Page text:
DIY Video Editing Desk





Introduction: DIY Video Editing Desk

Metal Contest 2017

Second Prize in the
Metal Contest 2017

Need a better workspace? A computer throne? Somewhere to edit projects for hours? I have a perfect solution for you! This ultimate computer desk will be your ticket to becoming more productive and an awesome addition to any workspace. Be sure to watch the video first to see how it's done, and follow the build instructions as needed. Enjoy!


  • 25FT of 1" steel square tube (I purchased 3 10FT pieces from my local metal supplier
  • 24FT of 2" x 12" (I purchased two 2" x 12" 16 footers & get them to cut both pieces in half so you can transport them)
  • 8FT of 2" x 8"
  • Screws/Glue

Rough Cost: $80 - $100

Step 1: Prepare Metal Leg

First things first. You will need roughly 25 feet of 1" steel square tube. The metal I used was 1/8" thick. This will be cut up then welded together to make your industrial looking metal leg.

  • 25FT of 1" steel square tube
  • 4 straight cut pieces cut into 26 1/2"
  • 4 pieces cut into 26" with 45-degree angle cuts on both sides
  • 4 pieces cut into 6" with 45-degree angle cuts on both sides
  • Clean your cuts with a grinder/sanding wheel

Step 2: Put Together Metal Leg

After all your cuts are made, it's time to put it together. Stay safe, and use proper eye-protection and gear for welding.

  • Tack weld a rectangle together using the 6" and 26" pieces
  • When the rectangle is square weld it up on one side of the rectangle only
  • Repeat these steps to make the second rectangle
  • Take one of your rectangles and drill 8 holes through it so you can mount it later on (top piece on leg)
  • When both your rectangles are welded and square, weld the 26 1/2" pieces to make a flat metal box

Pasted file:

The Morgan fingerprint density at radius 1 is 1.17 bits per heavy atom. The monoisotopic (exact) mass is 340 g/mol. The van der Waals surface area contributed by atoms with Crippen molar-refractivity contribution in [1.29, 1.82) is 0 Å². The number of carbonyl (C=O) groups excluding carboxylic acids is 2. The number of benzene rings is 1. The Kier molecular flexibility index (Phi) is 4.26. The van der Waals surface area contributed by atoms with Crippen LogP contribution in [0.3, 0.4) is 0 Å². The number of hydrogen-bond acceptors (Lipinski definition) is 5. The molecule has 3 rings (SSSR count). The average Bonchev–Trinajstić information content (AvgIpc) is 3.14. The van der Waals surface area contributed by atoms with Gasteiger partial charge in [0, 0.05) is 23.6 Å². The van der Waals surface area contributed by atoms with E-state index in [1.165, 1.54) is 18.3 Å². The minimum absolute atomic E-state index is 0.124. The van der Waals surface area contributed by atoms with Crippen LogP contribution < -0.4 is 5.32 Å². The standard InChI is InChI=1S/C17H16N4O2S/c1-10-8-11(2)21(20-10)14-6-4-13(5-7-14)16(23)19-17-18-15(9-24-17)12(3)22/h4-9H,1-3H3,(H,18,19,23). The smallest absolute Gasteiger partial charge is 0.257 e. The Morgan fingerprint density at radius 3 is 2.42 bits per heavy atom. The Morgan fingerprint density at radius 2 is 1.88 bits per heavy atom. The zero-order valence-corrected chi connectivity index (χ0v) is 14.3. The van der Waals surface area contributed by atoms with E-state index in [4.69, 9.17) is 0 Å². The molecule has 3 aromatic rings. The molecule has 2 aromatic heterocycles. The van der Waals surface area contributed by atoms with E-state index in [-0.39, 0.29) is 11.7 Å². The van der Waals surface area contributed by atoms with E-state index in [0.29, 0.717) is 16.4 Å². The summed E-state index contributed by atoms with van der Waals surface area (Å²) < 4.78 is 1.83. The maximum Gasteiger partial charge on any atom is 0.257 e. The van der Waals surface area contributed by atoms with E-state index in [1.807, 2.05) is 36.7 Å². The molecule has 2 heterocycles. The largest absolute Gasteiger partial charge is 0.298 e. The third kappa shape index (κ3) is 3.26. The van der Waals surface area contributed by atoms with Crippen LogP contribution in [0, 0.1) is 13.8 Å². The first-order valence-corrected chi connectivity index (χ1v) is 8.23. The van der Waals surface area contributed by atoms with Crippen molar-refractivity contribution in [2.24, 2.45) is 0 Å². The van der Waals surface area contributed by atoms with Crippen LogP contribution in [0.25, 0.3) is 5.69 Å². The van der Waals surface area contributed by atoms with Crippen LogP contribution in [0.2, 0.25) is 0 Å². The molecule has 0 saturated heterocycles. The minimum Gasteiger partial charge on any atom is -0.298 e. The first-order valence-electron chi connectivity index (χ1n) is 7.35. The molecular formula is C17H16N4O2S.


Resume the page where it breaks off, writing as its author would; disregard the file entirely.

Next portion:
• Tack in place and make sure it's nice and square (I used a magnetic welding square)
  • Weld it all together
  • Clean up your welds with a grinding/sanding wheel

Step 3: Build Tabletop/Waterfall Pieces

Now we need to put together the wood portion of the desk. This is made from 2" x 12" and 2" x 8" to get the proper width. Technically you could make this with 2" x 6" to avoid any trimming but your measurements might change a bit. I also like having more wood to work with since the trimming cleans up the edges nicely.

  • You will need two 2" x 12" pieces cut at 60" with an end cut at 45-degrees
  • You will need one 2" x 8" piece cut at 60" with an end cut at 45-degrees
  • You will need two 2" x 12" pieces cut at 30" with an end cut at 45-degrees
  • You will need one 2" x 8" piece cut at 30" with an end cut at 45-degrees
  • Plane all your boards to remove any blemishes and square up the edges
  • Make sure all the wood is planed to same thickness
  • Plane the edges of the 2" x 12" and 2" x 8" to get a square/tight glue-up
  • Glue up the 60" pieces keeping the 2" x 12" on the outsides and the 2" x 8" sandwiched in the middle
  • Make sure the 45-degrees cuts are flush (you can trim off the other side later to flush up if needed)
  • Add pocket holes or doweling if you wish to assure some strength
  • Repeat the assembling steps with the 30" cuts keeping in mind to match up the wood grain to maximize the waterfall look

Step 4: Assemble Wood Table Top

You should now have two slabs of wood. Your tabletop piece is 60" in length and your waterfall leg portion is 30". Let's clean these up and remove any dried glue or unwanted surfaces. I used an orbital sander and a hand planer to smoothen it all up.

  • When the glue has set and dried plane the top surface until it's your desired smoothness
  • Sand it all to remove any rough surfaces
  • Assemble the slabs together using the 45-degree cut edges
  • I used an air nailer for the initial part to keep it square as I glued/screwed
  • Make sure it's nice and square
  • You can use your welded steel leg to prop up the table as you work on it
  • Plug screw holes with wood plugs/wood filler

Step 5: Trim Wood Top/Waterfall

My desk is 26" deep which is ample for a desk. With the 2" x 12" and 2" x 8" glued together, you have some trimming to do.

  • Use a square or straight edge to get an accurate cut line
  • Measure out 26" on the top and sides for you to cut
  • Use a circular saw to trim

Step 6: Make Metal Risers

To make the riser shelf that your screen and speakers sit on, we need to make the metal risers that mount it to the desk.